UK foreign aid spending on asylum seekers rises again

UK foreign aid spending on asylum seekers rises again
UK foreign aid spending on asylum seekers rises again

We show you our most important and recent visitors news details UK foreign aid spending on asylum seekers rises again in the following article

Hind Al Soulia - Riyadh - LONDON — More than a quarter of all UK overseas aid was spent on asylum costs at home last year, new figures show.

The Foreign Office statistics reveal £4.3bn of its foreign aid budget went on supporting refugees and asylum seekers in the UK.

That represents a 16% increase from the £3.7bn that was spent in 2022.

Critics say the government has "lost its grip" by allowing the Home Office to use UK foreign aid budgets, weakening crisis prevention schemes.

Labour's shadow international development minister Lisa Nandy said it "beggars belief" that the government was using the overseas aid budget to "bail out their failing asylum system with a blank check".

She said: "This is sticking plaster politics at its worst, terrible value for money for British taxpayers and is no way to run the development budget or the Home Office."

The Home Office spent about £2.9bn of foreign aid funds last year, mostly on housing asylum seekers in the UK

Under current aid rules, the government can spend overseas assistance on what are called "in donor refugee costs" for the first year that an asylum seeker is in the UK.

Charities and the government's aid watchdog criticized ministers for allowing aid spending to rise in the UK at the expense of helping the poorest people overseas.

Much of the £4.3bn is spent by the Home Office (about £2.9bn), mostly on housing for asylum seekers. The rest covers education, health and other social needs.

The UK's overall aid budget in 2023 had risen by £2.6bn since the previous year, taking the total to £15.4bn, data published by the Foreign and Commonwealth Development Office (FCDO) showed.

However, less money was spent on the FCDO's overseas bilateral aid commitments — £4.1bn — than on asylum seekers in the UK, the same data showed.

And the UK's bilateral spending on humanitarian assistance fell from £1.1bn in 2022 to £888m in 2023.

International development committee chair, Labour MP Sarah Champion, said the increasing spend on refugee costs in the UK was "deeply worrying".

She told the PA news agency: "We have expressed our concerns on a number of occasions and ministers are still not listening.

"Almost 30% of our aid is being spent on refugee costs — nearly five times our bilateral spend on emergency international humanitarian aid."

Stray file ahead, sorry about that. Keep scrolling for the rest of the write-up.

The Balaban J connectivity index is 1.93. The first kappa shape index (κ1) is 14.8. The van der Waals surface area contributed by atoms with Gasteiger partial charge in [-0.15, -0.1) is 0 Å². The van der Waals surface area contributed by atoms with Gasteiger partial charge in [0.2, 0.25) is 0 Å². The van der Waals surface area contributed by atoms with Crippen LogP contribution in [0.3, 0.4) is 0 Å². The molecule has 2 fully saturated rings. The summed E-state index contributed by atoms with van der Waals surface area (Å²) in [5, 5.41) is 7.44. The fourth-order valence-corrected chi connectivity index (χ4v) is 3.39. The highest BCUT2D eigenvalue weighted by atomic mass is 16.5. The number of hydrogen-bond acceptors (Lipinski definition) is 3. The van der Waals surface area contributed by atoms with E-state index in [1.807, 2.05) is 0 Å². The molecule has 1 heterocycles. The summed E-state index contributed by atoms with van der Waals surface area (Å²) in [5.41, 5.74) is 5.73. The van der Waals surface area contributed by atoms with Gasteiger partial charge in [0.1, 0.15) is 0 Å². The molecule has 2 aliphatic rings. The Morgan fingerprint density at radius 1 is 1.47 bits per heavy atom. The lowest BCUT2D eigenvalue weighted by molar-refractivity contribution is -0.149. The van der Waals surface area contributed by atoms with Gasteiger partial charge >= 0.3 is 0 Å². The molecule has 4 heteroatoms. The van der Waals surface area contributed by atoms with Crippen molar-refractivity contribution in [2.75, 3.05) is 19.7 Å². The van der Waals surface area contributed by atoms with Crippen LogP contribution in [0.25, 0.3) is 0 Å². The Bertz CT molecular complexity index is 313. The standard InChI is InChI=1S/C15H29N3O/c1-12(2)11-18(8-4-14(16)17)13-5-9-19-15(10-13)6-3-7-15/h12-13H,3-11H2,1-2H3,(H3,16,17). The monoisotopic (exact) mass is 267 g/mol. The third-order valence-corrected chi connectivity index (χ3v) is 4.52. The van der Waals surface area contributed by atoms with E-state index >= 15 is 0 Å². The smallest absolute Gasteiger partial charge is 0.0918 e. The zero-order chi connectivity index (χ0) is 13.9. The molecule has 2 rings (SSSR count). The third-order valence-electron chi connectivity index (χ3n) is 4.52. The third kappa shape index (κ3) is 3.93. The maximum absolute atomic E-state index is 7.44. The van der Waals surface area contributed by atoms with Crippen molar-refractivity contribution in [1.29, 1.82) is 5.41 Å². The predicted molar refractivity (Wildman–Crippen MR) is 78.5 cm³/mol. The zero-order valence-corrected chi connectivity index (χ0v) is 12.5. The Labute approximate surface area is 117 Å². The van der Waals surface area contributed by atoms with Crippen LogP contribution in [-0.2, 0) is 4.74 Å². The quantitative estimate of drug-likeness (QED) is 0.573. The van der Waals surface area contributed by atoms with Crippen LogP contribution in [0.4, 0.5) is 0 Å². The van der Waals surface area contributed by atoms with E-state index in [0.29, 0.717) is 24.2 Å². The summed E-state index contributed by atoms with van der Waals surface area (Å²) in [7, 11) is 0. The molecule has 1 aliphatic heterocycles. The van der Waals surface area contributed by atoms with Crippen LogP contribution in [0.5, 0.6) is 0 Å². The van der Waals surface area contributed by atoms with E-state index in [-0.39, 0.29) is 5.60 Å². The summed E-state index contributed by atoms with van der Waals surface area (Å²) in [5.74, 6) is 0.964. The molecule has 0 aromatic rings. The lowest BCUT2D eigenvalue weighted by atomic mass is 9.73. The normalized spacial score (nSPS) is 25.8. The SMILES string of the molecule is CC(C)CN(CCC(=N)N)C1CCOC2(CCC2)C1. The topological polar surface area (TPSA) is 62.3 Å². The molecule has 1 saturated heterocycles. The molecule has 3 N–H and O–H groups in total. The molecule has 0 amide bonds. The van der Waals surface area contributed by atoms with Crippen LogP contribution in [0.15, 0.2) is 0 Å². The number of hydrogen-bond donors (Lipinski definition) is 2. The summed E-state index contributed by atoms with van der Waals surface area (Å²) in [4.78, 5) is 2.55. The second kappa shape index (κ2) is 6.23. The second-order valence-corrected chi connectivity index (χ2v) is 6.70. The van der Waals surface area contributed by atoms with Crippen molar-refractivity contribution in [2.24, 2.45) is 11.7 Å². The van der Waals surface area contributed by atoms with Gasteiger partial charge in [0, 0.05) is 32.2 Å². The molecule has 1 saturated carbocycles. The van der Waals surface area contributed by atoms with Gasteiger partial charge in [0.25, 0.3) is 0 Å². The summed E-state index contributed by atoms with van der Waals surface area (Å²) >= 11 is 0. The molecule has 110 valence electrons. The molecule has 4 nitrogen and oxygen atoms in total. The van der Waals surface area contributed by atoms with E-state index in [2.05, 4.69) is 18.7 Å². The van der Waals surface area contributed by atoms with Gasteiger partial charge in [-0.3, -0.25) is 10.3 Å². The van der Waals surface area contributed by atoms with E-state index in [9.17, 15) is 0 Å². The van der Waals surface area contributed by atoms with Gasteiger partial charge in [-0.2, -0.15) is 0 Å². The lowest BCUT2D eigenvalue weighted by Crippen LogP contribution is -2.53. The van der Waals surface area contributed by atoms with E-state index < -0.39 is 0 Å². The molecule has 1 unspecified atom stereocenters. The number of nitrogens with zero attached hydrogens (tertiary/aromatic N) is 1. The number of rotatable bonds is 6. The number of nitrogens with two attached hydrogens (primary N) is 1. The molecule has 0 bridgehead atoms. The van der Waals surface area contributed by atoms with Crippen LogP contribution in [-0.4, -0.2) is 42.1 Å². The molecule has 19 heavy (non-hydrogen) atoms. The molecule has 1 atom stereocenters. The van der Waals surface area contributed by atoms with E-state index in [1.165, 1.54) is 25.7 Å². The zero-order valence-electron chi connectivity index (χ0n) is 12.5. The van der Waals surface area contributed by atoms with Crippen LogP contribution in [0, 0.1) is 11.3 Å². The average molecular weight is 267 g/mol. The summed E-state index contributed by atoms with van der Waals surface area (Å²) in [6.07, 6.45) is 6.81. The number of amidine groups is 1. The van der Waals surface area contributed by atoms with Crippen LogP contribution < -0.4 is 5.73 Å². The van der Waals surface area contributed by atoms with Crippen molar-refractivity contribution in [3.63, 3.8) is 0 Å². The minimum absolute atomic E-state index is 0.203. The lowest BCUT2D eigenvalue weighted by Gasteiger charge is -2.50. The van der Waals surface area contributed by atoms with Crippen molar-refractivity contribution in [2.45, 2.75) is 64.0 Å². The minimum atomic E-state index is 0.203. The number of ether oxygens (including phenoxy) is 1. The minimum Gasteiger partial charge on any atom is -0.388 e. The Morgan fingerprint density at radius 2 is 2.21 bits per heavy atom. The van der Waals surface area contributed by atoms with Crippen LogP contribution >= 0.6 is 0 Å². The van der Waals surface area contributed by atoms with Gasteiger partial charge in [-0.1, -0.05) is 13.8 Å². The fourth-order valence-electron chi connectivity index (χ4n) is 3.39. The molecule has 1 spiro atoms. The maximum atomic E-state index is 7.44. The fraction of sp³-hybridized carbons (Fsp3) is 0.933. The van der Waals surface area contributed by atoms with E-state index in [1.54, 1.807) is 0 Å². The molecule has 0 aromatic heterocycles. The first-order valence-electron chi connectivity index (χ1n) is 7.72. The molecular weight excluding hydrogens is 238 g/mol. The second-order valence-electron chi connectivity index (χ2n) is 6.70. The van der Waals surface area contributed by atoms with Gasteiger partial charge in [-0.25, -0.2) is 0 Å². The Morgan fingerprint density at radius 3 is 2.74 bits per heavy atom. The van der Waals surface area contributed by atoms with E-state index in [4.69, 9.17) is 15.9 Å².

She said the cross-party committee did not believe the UK's overseas aid budget was "being spent in the spirit of the [Organization for Economic Cooperation and Development] rules".

The official watchdog of government aid spending, the Independent Commission for Aid Impact (ICAI), said it had continuing concerns about value for money and allowing the Home Office to spend "an unlimited amount" on hosting asylum seekers at the expense of the FCDO's budget is "cutting across the normal lines of accountability".

Tamsyn Barton, the ICAI's chief commissioner, added: "What's more, using so much of the aid budget on UK asylum hotels, rather than on supporting people nearer home, is inequitable and inefficient."

ICAI has previously warned that the passing of the Illegal Migration Act might mean that people arriving by irregular routes were no longer eligible for UK aid, an issue Barton said "appears still to be unresolved".

Gideon Rabinowitz, Director of Policy and Advocacy at Bond, the UK network for Non-Governmental Organizations (NGOs), said: "With over a quarter of the UK aid budget being spent right here in the UK, the government seems to have lost its grip on UK aid spending.

"This is weakening the UK's ability to respond to urgent global crises and support long-term sustainable development needs in lower-income countries.

"International NGOs are once again seeing vital funding for emergency support programs in Somalia, Yemen and elsewhere being cut or held back, and we suspect this is due to escalating Home Office asylum costs taking an increasing chunk of the UK aid budget."

The Home Office has been contacted for comment. — BBC

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